Trump, Clinton spar over clean energy policies in 1st Presidential debate
- The first Presidential debate touched briefly on clean energy policy with Donald Trump appearing to reference the U.S. Department of Energy's support of Solyndra, a solar developer which lost more than $500 million for a federal loan guarantee program.
- Solyndra was formed more than a decade ago and went bankrupt in 2011. The DOE loan guarantee program at the heart of the controversy has since begun turning a profit for taxpayers.
- For Clinton's part, she mentioned installing 500 million more solar panels, building a new electric grid and the impact clean energy support can have on jobs and the economy.
If you were looking for in-depth analysis of energy issues, last night's Presidential debate came up a bit short. But the topic was raised surprisingly fast, in an exchange that seemed to sum up the rest of the debate in some ways.
The Washington Post and NPR have transcripts here and here. It started when Hillary Clinton said "Donald thinks that climate change is a hoax perpetrated by the Chinese," and largely ends with Trump appearing to make a veiled reference to Solyndra, the now-bankrupt solar developer that was supported by questionable DOE loans.
"We can deploy a half a billion more solar panels. We can have enough clean energy to power every home," Clinton said. "We can build a new modern electric grid. That's a lot of jobs; that's a lot of new economic activity."
"She talks about solar panels," replied Trump. "We invested in a solar company, our country. That was a disaster. They lost plenty of money on that one. ... Now, look, I'm a great believer in all forms of energy, but we're putting a lot of people out of work. Our energy policies are a disaster."
Trump's energy policies largely focus on loosening regulation of energy development, opening more offshore areas to production, and ending policies detrimental to the coal industry. Last week, he told a fossil fuel conference he would scrap President Obama's Clean Power Plan, which aims to curb greenhouse gas emissions 32% by 2030 from the power sector. If those energy restrictions are lifted, natural gas-fired generation could plummet 11% as coal again regains its dominance, according to a Bloomberg analysis.
On the other hand, Clinton's energy proposals include a focus on renewable energy, efficiency and lowering oil consumption.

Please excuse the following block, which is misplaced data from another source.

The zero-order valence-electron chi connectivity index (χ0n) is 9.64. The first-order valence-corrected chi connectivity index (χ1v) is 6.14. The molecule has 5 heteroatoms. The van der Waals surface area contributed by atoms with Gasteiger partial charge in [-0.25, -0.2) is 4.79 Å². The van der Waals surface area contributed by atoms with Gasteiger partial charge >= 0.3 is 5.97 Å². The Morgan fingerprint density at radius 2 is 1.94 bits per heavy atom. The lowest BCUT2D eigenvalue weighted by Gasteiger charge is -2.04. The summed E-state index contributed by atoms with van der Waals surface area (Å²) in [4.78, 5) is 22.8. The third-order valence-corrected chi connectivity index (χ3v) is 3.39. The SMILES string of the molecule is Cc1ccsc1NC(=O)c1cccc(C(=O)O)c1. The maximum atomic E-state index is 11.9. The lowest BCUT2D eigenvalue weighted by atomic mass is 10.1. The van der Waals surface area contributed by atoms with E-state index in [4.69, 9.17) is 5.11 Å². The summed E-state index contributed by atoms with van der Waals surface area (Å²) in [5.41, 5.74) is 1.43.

The mention of Solyndra caught some by surprise. Katie Fehrenbacher at Fortune wrote that tying the company to failed energy policy is out of date.
"That Solyndra is still being brought up as an example of a failed energy policy is surprising. The company was founded in 2005, and went bankrupt six years later in 2011," Fehrenbacher writes. "Meanwhile, solar companies in the U.S. have been installing record numbers of solar energy in both large power plants and on building rooftops."
It plays differently in the Daytona Beach News Journal, where the reporters called Trump's reference a "blistering critique of Obama administration energy policy."
Environmental Defense Fund's Elgie Holstein issued a response to Trump's comments, saying the candidate's "understanding of energy policy is frighteningly shallow. Cancelling clean air rules and allowing irresponsible drilling on precious public lands would not make us more competitive. We are in a race for the clean energy jobs of the 21st Century and the plans Donald Trump has outlined would wave a white surrender flag to Europe and China.”
American Petroleum Institute President and CEO Jack Gerard issued a statement ahead of the debate, saying "whatever the outcome tonight, the American people have already cast their ballot for energy."
Gerard said 77% of voters support increased production of U.S. oil and natural gas and more than eight in 10 support increased infrastructure development, "which keeps affordable energy moving to homes and businesses, and could generate $1.14 trillion in capital investments and support as many as 1.15 million jobs."
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